Our first case features a familiar foe. A young woman has been readmitted to ICU for respiratory failure. Her first stay was for right sided endocarditis due to Staphylococcus trumpus (or something like that, I may have failed my ID rotation). Her lung ultrasound suggests it may have been deported to a new home.
This week’s case of the geek seeks to answer a simple question, why is this patient so damn tachycardic? She’s admitted for septic shock due to peritoneal abscesses following trauma laparotomy with splenic resection and has had persistent sinus tachycardia. Fluids? Pressors? Analgesia? Sedation? Beta-blockers? What will you conclude she needs?
And, just for fun, here’s her short axis
Answer to Last Weeks Case
The stop still shows a D-shaped septum suggesting right ventricular failure (a common occurrence following mitral valve surgery in the Cardiac surgery ICU). The bottom clip shows a consolidated lung with static but also, more importantly, dynamic air bronchograms (the ones that flow towards the lung periphery during lung inflation (or at least attempted lung inflation)). These suggest that the lung is deflated despite air flowing through it and are highly specific for pneumonia. This is an important finding since the right lung can frequently be atelectatic following minimally invasive mitral valve surgery (it is deflated during surgery to allow surgical access and can take time to re-expand afterward). The patient was managed with antibiotics, nitric oxide to improve VQ matching and decrease RV afterload and diuresis and improved quickly. Given the RV failure and high FiO2 requirement, a bubble study was performed to rule out intracardiac right to left shunt as a contributor to the hypoxia and was negative (but you guys know all about those now).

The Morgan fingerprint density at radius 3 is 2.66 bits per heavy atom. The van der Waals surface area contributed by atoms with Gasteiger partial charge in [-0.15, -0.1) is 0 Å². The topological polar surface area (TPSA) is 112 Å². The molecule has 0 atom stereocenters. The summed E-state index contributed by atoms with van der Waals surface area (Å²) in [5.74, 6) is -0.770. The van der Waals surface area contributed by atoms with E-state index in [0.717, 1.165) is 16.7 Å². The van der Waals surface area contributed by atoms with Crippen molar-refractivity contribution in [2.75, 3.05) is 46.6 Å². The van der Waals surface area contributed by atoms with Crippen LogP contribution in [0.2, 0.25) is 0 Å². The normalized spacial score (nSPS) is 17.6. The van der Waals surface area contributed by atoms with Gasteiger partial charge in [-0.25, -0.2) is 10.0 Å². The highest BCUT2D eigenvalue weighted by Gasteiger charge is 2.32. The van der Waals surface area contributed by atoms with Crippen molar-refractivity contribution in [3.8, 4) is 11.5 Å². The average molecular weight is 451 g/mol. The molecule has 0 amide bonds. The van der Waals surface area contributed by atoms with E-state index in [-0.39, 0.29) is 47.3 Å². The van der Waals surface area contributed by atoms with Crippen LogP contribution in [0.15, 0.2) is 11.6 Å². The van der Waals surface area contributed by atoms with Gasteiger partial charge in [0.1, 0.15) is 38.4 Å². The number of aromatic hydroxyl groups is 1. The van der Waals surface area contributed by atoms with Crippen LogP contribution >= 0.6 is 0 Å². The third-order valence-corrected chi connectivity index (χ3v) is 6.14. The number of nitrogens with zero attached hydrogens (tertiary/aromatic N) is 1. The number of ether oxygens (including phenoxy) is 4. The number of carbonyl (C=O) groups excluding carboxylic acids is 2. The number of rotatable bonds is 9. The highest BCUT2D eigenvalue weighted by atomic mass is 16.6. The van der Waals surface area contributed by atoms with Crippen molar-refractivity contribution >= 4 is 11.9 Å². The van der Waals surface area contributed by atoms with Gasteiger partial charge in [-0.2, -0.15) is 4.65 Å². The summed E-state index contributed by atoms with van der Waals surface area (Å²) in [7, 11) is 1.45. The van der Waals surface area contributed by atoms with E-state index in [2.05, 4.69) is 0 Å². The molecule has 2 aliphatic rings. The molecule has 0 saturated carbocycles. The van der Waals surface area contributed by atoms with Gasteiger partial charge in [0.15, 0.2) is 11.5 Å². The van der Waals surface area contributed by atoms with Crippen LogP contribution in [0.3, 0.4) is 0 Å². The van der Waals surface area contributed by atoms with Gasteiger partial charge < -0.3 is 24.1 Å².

Answer to Last Weeks COTG
The top still shows from screen left to screen right:
A consolidated lung with shred sign
Weblike (damnit spiderman you’ve done it again) loculations in a fluid collection, compatible with complex ascites given it’s subdiaphragmatic location.
The bottom video shows dynamic air in a tissue like organ… but it’s below the diaphragm. This is the appearance of gas within the liver and, given it’s dynamic nature, suggests portal venous air rather than pneumobilia. Taken together, these findings suggest intra-abdominal catastrophe such as perforated bowel, which was shown to be the case here. And just to show we don’t play favourites, here’s the CT scan (which was obtained 4 hours later).